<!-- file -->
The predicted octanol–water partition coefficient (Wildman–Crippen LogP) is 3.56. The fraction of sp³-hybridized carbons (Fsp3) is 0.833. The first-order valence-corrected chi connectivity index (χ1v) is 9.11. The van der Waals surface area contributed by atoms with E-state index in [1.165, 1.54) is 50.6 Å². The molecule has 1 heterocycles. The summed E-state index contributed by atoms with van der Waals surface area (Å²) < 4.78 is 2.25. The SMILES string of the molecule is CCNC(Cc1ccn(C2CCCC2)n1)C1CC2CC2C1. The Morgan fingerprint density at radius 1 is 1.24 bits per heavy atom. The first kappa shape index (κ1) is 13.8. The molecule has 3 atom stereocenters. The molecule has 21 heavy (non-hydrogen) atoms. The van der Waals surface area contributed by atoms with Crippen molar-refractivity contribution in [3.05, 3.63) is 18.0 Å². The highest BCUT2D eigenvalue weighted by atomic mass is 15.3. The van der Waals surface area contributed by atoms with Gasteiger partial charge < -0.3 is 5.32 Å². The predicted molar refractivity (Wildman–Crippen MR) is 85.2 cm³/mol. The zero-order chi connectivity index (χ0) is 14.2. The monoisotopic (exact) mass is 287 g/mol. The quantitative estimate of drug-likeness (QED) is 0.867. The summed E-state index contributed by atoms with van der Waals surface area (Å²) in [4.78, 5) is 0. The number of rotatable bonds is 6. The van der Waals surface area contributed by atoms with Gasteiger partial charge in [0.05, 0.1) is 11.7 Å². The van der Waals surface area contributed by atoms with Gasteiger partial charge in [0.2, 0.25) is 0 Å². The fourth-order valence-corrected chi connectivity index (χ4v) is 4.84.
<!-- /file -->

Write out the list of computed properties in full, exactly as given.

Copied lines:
The predicted octanol–water partition coefficient (Wildman–Crippen LogP) is 3.56. The fraction of sp³-hybridized carbons (Fsp3) is 0.833. The first-order valence-corrected chi connectivity index (χ1v) is 9.11. The van der Waals surface area contributed by atoms with E-state index in [1.165, 1.54) is 50.6 Å². The molecule has 1 heterocycles. The summed E-state index contributed by atoms with van der Waals surface area (Å²) < 4.78 is 2.25. The SMILES string of the molecule is CCNC(Cc1ccn(C2CCCC2)n1)C1CC2CC2C1. The Morgan fingerprint density at radius 1 is 1.24 bits per heavy atom. The first kappa shape index (κ1) is 13.8. The molecule has 3 atom stereocenters. The molecule has 21 heavy (non-hydrogen) atoms. The van der Waals surface area contributed by atoms with Crippen molar-refractivity contribution in [3.05, 3.63) is 18.0 Å². The highest BCUT2D eigenvalue weighted by atomic mass is 15.3. The van der Waals surface area contributed by atoms with Gasteiger partial charge < -0.3 is 5.32 Å². The predicted molar refractivity (Wildman–Crippen MR) is 85.2 cm³/mol. The zero-order chi connectivity index (χ0) is 14.2. The monoisotopic (exact) mass is 287 g/mol. The quantitative estimate of drug-likeness (QED) is 0.867. The summed E-state index contributed by atoms with van der Waals surface area (Å²) in [4.78, 5) is 0. The number of rotatable bonds is 6. The van der Waals surface area contributed by atoms with Gasteiger partial charge in [0.05, 0.1) is 11.7 Å². The van der Waals surface area contributed by atoms with Gasteiger partial charge in [0.2, 0.25) is 0 Å². The fourth-order valence-corrected chi connectivity index (χ4v) is 4.84.